The conclusion is often the hardest part. Ideally, in the words of the Writing Center, a conclusion “should offer a sense of completeness and closure, as well as a sense of the lingering possibilities of the topic. It should close the discussion without closing it off.” Had we all the world and time. Realistically, you’ll probably just want to wrap things up as quickly as you can; however, you can at least try some of their tips: (1) link the last paragraph of the paper to the first paragraph, perhaps by reiterating a word or phrase you used at the beginning; (2) consider the wider implications of your argument (e.g., what was at stake in Upton Sinclair’s day may yet be at stake in our own); (3) cleverly redefine one of the key terms of your argument (e.g., if you’re writing about how Marx claims that capitalism is an enterprise of dehumanization, you might end with the observation that Marxist analysis itself is dehumanizing because it construes everything in economic, rather than moral or ethical, terms).
Rewrite your introduction at the end
It can be painful, but try to think of the first introduction you drafted as a warm-up to writing—and then scrap it. Having finished your essay, you now know exactly what your argument is and how it proceeds, and you can tailor your thesis and introduction accordingly, to provide your reader with an accurate roadmap to the essay that follows. If you have extra time or inspiration, you can add a “hook,” that is, an engaging first sentence, closely or tangentially related to your topic and argument, which grabs the reader’s attention and ensures his or her interest in the essay to follow.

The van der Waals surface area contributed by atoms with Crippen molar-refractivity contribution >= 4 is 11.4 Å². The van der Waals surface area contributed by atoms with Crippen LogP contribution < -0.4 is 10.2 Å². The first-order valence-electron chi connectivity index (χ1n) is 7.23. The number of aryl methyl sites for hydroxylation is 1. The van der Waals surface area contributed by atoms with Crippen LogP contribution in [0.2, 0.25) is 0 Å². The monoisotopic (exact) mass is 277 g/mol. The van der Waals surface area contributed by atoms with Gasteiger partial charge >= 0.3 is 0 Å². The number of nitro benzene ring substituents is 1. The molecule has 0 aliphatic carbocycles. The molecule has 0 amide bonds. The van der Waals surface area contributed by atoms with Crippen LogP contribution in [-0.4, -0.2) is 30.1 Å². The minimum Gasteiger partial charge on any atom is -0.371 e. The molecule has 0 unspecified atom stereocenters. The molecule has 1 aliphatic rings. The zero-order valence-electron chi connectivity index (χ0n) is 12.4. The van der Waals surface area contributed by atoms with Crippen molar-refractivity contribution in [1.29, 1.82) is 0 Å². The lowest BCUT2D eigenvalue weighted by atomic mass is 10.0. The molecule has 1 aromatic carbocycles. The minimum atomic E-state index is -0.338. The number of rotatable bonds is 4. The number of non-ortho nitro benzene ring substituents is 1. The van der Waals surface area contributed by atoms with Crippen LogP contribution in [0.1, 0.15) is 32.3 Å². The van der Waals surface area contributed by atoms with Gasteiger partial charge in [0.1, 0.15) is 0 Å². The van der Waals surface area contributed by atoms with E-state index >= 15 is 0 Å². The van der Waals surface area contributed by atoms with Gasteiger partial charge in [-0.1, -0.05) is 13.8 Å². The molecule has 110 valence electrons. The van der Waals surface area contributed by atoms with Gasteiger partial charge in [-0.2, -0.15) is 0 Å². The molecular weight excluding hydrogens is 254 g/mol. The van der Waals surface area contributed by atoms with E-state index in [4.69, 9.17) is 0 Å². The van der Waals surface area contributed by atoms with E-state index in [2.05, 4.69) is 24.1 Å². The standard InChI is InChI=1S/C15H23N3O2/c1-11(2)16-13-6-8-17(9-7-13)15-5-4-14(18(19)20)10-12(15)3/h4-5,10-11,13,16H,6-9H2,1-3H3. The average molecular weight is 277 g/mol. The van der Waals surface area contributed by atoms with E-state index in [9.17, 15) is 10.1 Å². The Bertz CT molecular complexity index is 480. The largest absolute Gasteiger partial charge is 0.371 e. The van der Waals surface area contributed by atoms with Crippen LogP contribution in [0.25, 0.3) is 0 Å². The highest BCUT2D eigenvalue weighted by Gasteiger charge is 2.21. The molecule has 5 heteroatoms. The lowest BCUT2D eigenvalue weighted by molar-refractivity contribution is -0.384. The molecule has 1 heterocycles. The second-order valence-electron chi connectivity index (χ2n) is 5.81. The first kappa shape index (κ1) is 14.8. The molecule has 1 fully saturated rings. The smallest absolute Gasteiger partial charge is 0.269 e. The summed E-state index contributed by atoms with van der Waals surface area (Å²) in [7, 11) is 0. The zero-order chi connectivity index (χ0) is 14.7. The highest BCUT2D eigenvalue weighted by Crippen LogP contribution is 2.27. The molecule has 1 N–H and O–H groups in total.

And remember!Writing is hard work, and writing about fiction is particularly difficult. Characters and events in novels, poems, and plays aren’t real, so they can be difficult to talk about coherently, and literature is partly defined by its indeterminacy and openness to multiple interpretations. So have heart, and know that if you can write about fiction, writing about almost anything else will seem easy in comparison.
An entertaining guideto usage and common mistakes in undergraduate paper writing can be found here (NB: you don’t always have to agree with everything he says, but all of it is good to be aware of): http://www.bu.edu/clarion/guides/levine.htm.